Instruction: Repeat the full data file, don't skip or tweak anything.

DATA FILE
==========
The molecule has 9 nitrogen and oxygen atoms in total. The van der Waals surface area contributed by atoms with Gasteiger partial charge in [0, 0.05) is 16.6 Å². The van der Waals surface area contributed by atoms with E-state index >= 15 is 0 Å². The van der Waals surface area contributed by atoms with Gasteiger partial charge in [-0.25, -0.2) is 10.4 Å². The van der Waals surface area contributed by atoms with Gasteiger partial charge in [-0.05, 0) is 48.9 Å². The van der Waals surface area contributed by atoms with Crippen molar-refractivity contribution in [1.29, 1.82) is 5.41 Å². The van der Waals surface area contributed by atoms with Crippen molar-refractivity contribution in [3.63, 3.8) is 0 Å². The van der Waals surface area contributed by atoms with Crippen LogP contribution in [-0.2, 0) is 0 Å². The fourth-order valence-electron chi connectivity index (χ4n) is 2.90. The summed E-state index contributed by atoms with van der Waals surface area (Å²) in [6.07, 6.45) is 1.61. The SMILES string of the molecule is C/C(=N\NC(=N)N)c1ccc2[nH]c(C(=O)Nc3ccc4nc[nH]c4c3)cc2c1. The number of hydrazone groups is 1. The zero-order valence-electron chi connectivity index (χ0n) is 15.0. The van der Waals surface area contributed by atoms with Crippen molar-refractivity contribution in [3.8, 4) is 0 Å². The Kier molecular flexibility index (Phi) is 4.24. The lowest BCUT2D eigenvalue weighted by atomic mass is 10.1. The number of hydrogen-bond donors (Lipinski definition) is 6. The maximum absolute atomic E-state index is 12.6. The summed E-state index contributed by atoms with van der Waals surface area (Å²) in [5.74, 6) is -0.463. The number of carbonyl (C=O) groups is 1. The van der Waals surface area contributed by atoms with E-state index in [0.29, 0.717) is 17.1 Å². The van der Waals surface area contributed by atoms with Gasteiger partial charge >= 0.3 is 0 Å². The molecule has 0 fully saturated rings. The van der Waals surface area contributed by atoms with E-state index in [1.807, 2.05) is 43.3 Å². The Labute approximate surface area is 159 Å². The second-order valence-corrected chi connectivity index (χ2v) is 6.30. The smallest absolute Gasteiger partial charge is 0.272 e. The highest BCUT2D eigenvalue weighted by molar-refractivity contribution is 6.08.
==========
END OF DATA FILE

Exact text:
The molecule has 9 nitrogen and oxygen atoms in total. The van der Waals surface area contributed by atoms with Gasteiger partial charge in [0, 0.05) is 16.6 Å². The van der Waals surface area contributed by atoms with E-state index >= 15 is 0 Å². The van der Waals surface area contributed by atoms with Gasteiger partial charge in [-0.25, -0.2) is 10.4 Å². The van der Waals surface area contributed by atoms with Gasteiger partial charge in [-0.05, 0) is 48.9 Å². The van der Waals surface area contributed by atoms with Crippen molar-refractivity contribution in [1.29, 1.82) is 5.41 Å². The van der Waals surface area contributed by atoms with Crippen molar-refractivity contribution in [3.63, 3.8) is 0 Å². The van der Waals surface area contributed by atoms with Crippen LogP contribution in [-0.2, 0) is 0 Å². The fourth-order valence-electron chi connectivity index (χ4n) is 2.90. The summed E-state index contributed by atoms with van der Waals surface area (Å²) in [6.07, 6.45) is 1.61. The SMILES string of the molecule is C/C(=N\NC(=N)N)c1ccc2[nH]c(C(=O)Nc3ccc4nc[nH]c4c3)cc2c1. The number of hydrazone groups is 1. The zero-order valence-electron chi connectivity index (χ0n) is 15.0. The van der Waals surface area contributed by atoms with Crippen molar-refractivity contribution in [3.8, 4) is 0 Å². The Kier molecular flexibility index (Phi) is 4.24. The lowest BCUT2D eigenvalue weighted by atomic mass is 10.1. The number of hydrogen-bond donors (Lipinski definition) is 6. The maximum absolute atomic E-state index is 12.6. The summed E-state index contributed by atoms with van der Waals surface area (Å²) in [5.74, 6) is -0.463. The number of carbonyl (C=O) groups is 1. The van der Waals surface area contributed by atoms with E-state index in [0.29, 0.717) is 17.1 Å². The van der Waals surface area contributed by atoms with Gasteiger partial charge >= 0.3 is 0 Å². The molecule has 0 fully saturated rings. The van der Waals surface area contributed by atoms with E-state index in [1.807, 2.05) is 43.3 Å². The Labute approximate surface area is 159 Å². The second-order valence-corrected chi connectivity index (χ2v) is 6.30. The smallest absolute Gasteiger partial charge is 0.272 e. The highest BCUT2D eigenvalue weighted by molar-refractivity contribution is 6.08.